• Explain the relationship between whole community preparedness and achieving Core Capabilities in the Prevention, Protection, Mitigation, Response, and Recovery Mission Areas.
  • Describe key aspects of the Prevention and Protection Mission Areas, including the nature of the missions, guiding principles, and planning issues.
  • Describe key aspects of the Mitigation Mission Area, including:
    • How Mitigation supports Preparedness.
    • Roles and contributions of Mitigation partners at all levels.
    • The Mitigation planning process.
    • Strategies for building local support for Mitigation.
  • Describe key aspects of the Response Mission Area, including emergency operations planning, initial response actions, resource management, and managing complex incidents.
  • Describe key aspects of the Recovery Mission Area, including disaster recovery operations, Federal recovery programs, and emotional recovery strategies for the community.
  • Define and describe ethics, including the characteristics of ethical dilemmas and steps for making ethical decisions.
  • Describe the use of technology in support of emergency management, including:
    • Communications technologies.
    • Technologies for enhancing emergency management.
    • Incident communications and planning.
    • Technologies for communicating with the public.
  • Describe administration in emergency management, including staffing, budgeting and accounting for resources, and information management.
  • Apply emergency management knowledge, team-building, and people management skills in a simulated environment.

Target Audience

This course is intended for newly appointed emergency managers from Federal, state, local, tribal, territorial, and emergency management agencies, and prospective professionals transferring from another discipline to emergency management.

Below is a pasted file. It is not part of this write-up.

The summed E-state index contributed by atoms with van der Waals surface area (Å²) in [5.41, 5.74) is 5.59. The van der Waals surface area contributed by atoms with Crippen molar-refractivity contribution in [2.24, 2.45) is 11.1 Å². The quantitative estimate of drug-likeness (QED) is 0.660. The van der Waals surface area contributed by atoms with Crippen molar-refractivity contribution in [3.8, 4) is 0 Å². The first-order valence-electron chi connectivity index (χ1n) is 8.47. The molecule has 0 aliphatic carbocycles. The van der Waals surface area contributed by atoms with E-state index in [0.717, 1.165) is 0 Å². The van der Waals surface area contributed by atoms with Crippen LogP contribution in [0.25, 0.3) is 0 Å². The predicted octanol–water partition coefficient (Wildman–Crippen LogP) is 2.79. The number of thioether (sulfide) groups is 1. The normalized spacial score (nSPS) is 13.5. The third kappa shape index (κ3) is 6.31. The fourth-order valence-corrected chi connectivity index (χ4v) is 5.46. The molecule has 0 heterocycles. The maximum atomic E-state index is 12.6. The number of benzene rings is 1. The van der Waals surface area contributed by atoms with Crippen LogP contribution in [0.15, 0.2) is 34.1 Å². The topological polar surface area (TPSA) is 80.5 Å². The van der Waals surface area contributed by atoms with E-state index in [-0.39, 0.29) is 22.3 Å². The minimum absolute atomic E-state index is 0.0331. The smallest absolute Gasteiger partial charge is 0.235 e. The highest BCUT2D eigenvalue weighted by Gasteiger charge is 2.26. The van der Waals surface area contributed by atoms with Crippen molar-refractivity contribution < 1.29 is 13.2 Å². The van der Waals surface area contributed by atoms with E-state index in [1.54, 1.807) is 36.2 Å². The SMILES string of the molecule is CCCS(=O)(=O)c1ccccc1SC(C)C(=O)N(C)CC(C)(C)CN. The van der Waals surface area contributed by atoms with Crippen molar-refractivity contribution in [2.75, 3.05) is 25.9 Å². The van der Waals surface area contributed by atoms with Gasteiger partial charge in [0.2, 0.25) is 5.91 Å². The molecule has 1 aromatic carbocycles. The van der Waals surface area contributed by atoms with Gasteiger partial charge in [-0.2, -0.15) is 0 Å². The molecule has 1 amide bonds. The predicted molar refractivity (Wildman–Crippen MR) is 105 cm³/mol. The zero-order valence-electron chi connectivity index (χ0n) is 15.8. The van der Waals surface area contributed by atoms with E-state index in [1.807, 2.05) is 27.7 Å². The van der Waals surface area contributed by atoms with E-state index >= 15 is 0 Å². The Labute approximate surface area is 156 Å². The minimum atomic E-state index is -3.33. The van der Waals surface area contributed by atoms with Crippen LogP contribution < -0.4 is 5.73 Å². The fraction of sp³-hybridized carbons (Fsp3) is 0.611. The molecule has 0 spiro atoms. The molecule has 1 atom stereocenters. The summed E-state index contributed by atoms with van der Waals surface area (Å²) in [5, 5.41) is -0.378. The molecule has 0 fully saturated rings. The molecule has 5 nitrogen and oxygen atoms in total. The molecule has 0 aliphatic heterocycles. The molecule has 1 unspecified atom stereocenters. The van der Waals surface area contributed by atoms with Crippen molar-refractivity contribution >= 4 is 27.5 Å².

Student Selection

Priority seating will be given to those that have previously completed courses in the National Emergency Management Basic Academy series.

  • IS0240.b: Leadership & Influence
  • IS0241.b: Decision-Making and Problem-Solving
  • IS0242.b: Effective Communication
  • IS0244.B: Developing and Managing Volunteers
  • IS0100.c: An Introduction to the Incident Command System, ICS 100
  • IS0120.c: An Introduction to Exercises
  • IS0200.c: Basic Incident Command System for Initial Response
  • IS0230.d: Fundamentals of Emergency Management
  • IS0700.b: An Introduction to the National Incident Management System
  • IS0800.c: National Response Framework, An Introduction
  • IS0235.C: Emergency Planning

Visit FEMA's Emergency Management Institute to complete these Independent Study courses.

Continuing Education
ACE Credit: Lower Division/Associate: Hours - 6
CEC: Units - 12
Contact: Hours - 40


Camp Murray, Pierce County Readiness Center (PCRC)
Room 115

Infantry Dr, Bldg. 80
Camp Murray, US 98430


To enter Camp Murray, please bring a valid driver license, car insurance and car title.






Course Manager



This class is postponed!